Yes, there is a cigar called Funfetti, and yes, it’s a serious release.
Given Robert Caldwell’s seeming love of quirky names for cigars, it might very well be no surprise that this store exclusive for JR Cigar is coming from him. It might also not be a surprise that this is an offshoot of another one of Caldwell’s more interestingly named cigars, Yellow Cake, an event only release announced in October 2014.
For this cigar, Caldwell created a 5 x 50 robusto that he said is designed to be a more balanced version of the 4 x 44 Yellow Cake, something he achieved through making changes to the blend. Gone is the Dominican corojo wrapper, replaced with a Sumatra capa that sits on top of a Nicaraguan binder and fillers. Caldwell told halfwheel that “I didn’t like Yellow Cake; I like Funfetti.”
He went onto say that the concept behind Funfetti was “to make a full size Yellow Cake concept that was more well rounded and better balanced,” adding that it would have enough produced so that more people could try it, as opposed to the event-only Yellow Cake. While not a huge run by some standards, 20,000 Funfetti cigars were produced, all unbanded and split into 2,000 packs of 10 priced at $49.95 each.
As for Yellow Cake it’s going away in the near future, so if you want to compare the two cigars side-by-side, you’d better find a Caldwell Cigar Co. event soon. Caldwell says there are enough to last through the winter but it will be replaced with another event-only concept in the spring.
- Cigar Reviewed: Caldwell Funfetti
- Country of Origin: Dominican Republic
- Factory: Tabacalera William Ventura
- Wrapper: Indonesian Sumatra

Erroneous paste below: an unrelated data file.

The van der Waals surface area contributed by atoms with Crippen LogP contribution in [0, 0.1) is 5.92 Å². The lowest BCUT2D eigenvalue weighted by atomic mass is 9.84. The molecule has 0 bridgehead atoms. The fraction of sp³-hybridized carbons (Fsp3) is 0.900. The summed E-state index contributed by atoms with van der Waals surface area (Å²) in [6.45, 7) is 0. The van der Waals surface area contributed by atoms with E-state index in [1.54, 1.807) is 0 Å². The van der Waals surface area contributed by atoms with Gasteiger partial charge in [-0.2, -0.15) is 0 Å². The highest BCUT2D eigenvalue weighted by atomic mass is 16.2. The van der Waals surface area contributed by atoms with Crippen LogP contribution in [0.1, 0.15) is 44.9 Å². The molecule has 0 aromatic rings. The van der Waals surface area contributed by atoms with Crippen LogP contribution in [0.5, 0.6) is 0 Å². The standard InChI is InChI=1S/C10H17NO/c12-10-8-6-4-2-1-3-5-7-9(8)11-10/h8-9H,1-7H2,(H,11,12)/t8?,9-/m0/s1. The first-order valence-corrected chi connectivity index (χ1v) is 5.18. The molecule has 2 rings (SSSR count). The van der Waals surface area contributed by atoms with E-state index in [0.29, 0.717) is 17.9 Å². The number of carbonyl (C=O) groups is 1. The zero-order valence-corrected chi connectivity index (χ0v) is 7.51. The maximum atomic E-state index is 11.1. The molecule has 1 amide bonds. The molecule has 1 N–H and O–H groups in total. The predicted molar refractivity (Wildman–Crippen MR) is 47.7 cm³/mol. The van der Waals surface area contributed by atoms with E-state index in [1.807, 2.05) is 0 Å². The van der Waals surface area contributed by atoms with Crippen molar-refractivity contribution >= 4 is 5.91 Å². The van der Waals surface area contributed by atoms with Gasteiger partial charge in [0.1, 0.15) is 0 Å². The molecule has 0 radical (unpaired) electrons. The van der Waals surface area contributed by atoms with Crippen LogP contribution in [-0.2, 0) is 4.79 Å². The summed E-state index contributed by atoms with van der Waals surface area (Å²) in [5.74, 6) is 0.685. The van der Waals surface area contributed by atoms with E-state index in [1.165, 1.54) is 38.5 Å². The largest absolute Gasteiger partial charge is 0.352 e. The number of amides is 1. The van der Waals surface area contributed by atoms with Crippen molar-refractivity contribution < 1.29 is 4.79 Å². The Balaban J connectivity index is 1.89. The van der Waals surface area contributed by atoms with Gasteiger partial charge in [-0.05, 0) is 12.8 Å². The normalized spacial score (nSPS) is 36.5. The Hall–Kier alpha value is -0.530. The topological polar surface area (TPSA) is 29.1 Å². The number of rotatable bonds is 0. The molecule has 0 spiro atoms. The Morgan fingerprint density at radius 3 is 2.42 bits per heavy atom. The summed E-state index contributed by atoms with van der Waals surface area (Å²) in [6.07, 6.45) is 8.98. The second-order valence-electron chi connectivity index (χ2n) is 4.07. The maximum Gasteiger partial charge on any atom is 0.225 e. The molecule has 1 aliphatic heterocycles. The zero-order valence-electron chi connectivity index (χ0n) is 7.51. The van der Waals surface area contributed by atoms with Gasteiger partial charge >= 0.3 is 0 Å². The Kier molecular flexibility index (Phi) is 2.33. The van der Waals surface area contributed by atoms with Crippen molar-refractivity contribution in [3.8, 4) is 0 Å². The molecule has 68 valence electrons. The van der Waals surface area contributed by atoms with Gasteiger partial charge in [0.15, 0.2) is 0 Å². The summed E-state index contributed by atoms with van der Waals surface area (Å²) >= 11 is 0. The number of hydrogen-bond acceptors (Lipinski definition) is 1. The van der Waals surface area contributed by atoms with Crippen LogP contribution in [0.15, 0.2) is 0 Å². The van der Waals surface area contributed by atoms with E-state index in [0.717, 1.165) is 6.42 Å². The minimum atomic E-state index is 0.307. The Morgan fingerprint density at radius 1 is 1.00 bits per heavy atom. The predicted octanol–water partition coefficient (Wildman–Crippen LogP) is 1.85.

- Binder: Nicaragua
- Filler: Nicaragua
- Length: 5 Inches
- Ring Gauge: 50
- Vitola: Robusto
- MSRP: $6 (Bundles of 10, $60)
- Release Date: December 2015
- Number of Cigars Released: 2,000 Bundles of 10 Cigars (20,000 Total Cigars)
- Number of Cigars Smoked For Review: 3
On the first sample I pull out of the bag, there’s a small piece of tobacco sticking out of the foot of the Caldwell Funfetti. Thankfully it’s just a small scrap, but it doesn’t make for the best first impression. Sumatra isn’t known for being the best looking wrapper in the tobacco world, and while it’s not an ugly leaf by any means, there are some thin, prominent veins and color variations on the top leaf of this cigar. It’s fairly firm and doesn’t like to be squeezed, as the first cigar gives off a slight cracking sound that stops me from going any further. The cap leaves a bit to be desired, coming to a slanted peak on the first cigar while the others are all cut a big jaggedly, but otherwise the roll quality seems fine. The foot yields a light and slightly sweet first aroma, a touch of butter, popcorn and Champagne come to mind, but further sniffs don’t show any of the fruit or sugar associated with bubbly. The cold draw is a touch firm but very enjoyable, offering a bit of coffee bean and dry wood.